Hillary's Long Goodbye

For the moment I am still consigning the rash of stories writing Hillary Clinton's political obituary to the too-good-to-be-true file. Yes, the Secretary of State has openly stated that Secretary of State will be her "last public position." Yes, Mrs. Clinton was publicly humiliated in Bahrain over the weekend, as Iran's foreign minister played cat-and-mouse with her, dodging her attempts to meet with him, as if she were some kind of stalker, finally achieving only "an  unintelligible mutter from the Iranian leader in the general direction of the secretary."

And yes, Julian Assange and Bradley Manning have revealed her to be a conniving, underhanded hard ball player, urging her diplomats at the United Nations to spy on their counterparts' credit cards and other personal tidbits. But what else is new? Dick Morris long ago coined the term "White House Secret Police" to describe the sort of spying on opponents that Hillary obersaw when her husband occupied the White House.

While I welcome a primary challenge to President Obama from his own party, I actually feared a successful challenge by Hillary, because she could potentially win the presidency, a nightmare for those of us who closely observed her behavior over the years, starting with her role in the Watergate Committee, arguing that Richard Nixon should be denied access to legal counsel. She is ruthless, unprincipled, and far better grounded than Obama, and would be much more effective in taking America to the left than her husband was.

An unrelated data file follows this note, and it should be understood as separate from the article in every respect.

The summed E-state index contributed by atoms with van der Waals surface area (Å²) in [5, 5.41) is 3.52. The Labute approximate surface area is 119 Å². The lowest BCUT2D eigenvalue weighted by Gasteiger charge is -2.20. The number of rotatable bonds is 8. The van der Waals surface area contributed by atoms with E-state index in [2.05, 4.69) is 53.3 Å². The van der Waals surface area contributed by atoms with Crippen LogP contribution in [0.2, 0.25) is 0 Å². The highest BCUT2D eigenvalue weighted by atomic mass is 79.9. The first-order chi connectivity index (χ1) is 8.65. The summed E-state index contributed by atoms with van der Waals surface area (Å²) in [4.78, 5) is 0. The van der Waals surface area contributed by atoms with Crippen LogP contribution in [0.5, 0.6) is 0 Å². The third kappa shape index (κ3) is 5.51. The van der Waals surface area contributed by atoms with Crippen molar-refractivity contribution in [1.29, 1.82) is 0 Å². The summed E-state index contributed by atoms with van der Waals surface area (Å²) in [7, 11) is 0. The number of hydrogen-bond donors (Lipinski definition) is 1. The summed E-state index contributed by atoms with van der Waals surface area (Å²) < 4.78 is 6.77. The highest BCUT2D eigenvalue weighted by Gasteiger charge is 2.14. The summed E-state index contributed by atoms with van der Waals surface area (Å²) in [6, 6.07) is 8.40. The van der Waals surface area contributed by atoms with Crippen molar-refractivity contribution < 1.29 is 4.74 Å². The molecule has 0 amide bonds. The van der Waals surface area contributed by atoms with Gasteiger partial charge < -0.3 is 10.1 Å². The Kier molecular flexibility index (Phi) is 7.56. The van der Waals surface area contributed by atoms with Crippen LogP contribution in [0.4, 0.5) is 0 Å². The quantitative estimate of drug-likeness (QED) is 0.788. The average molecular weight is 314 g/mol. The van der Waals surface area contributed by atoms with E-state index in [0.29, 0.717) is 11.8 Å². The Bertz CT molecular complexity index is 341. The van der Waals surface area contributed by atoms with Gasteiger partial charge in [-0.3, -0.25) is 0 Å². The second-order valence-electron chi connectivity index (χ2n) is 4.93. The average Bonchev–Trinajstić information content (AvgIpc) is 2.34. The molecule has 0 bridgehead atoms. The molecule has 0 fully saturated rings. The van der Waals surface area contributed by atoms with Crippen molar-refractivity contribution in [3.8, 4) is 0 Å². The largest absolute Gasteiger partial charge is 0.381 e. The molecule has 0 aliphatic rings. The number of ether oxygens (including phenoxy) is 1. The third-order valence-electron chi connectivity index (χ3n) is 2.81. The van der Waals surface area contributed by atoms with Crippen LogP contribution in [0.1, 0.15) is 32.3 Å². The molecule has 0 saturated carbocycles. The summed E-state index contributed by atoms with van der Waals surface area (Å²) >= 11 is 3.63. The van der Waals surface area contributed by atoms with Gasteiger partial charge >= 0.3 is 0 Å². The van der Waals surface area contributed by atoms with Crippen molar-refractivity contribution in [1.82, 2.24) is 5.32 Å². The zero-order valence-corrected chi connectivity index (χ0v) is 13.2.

Despite my unwillingness to take a sigh of relief, secure in the knowledge that the threat of President Rodham Clinton is over, I am beginning to believe that the damage she has sustained in the WikiLeaks affair is insurmountable. Nile Gardiner of the
UK Telegraph makes some excellent points in an article he titles "WikiLeaks: has Hillary Clinton finally met her Waterloo?"
She has become the public face of the Wikileaks fiasco on the world stage, and will likely remain so, as the official ultimately responsible for America's vast diplomatic corps. And the White House has been happy to keep it that way. The president has strikingly avoided making any comment on this latest leak, the third this year, and kept his distance from what is a huge embarrassment for his administration. In fact, over Wikileaks, Barack Obama has proved as elusive as the Scarlet Pimpernel. (snip)

One can never underestimate her, but perhaps she has finally met her Waterloo. Hillary Clinton will be the one to deal with the immediate fall-out from the Wikileaks scandal, and there can be no doubt that in the long-term she may be politically damaged as a result of it. Her foreign policy as well, it has to be said, has hardly been a success, from the folly of engagement with Iran to the ludicrous "reset" of relations with an increasingly authoritarian Russia. American leadership under Hillary Clinton and Barack Obama has overwhelmingly been a failure, and the Wikileaks fiasco and the Obama administration's failure to prevent it will only reinforce that impression across the rest of the world.
Note that President Barack Obama seems quite happy to hang Hillary out to dry, letting her bear responsibility for his policies. He, after all, is in charge of the Pentagon, from which the leaks came. He is the one setting diplomatic priorities like START, and the outreach to Iran.

Perhaps the best indication of Hillary's current state of mind is her hair. The woman who once had a website devoted to her changing hairstyles, has let herself go, tonsorially,  as seen is recent pictures. Perhaps I can finally breathe easy after all. Ding Dong.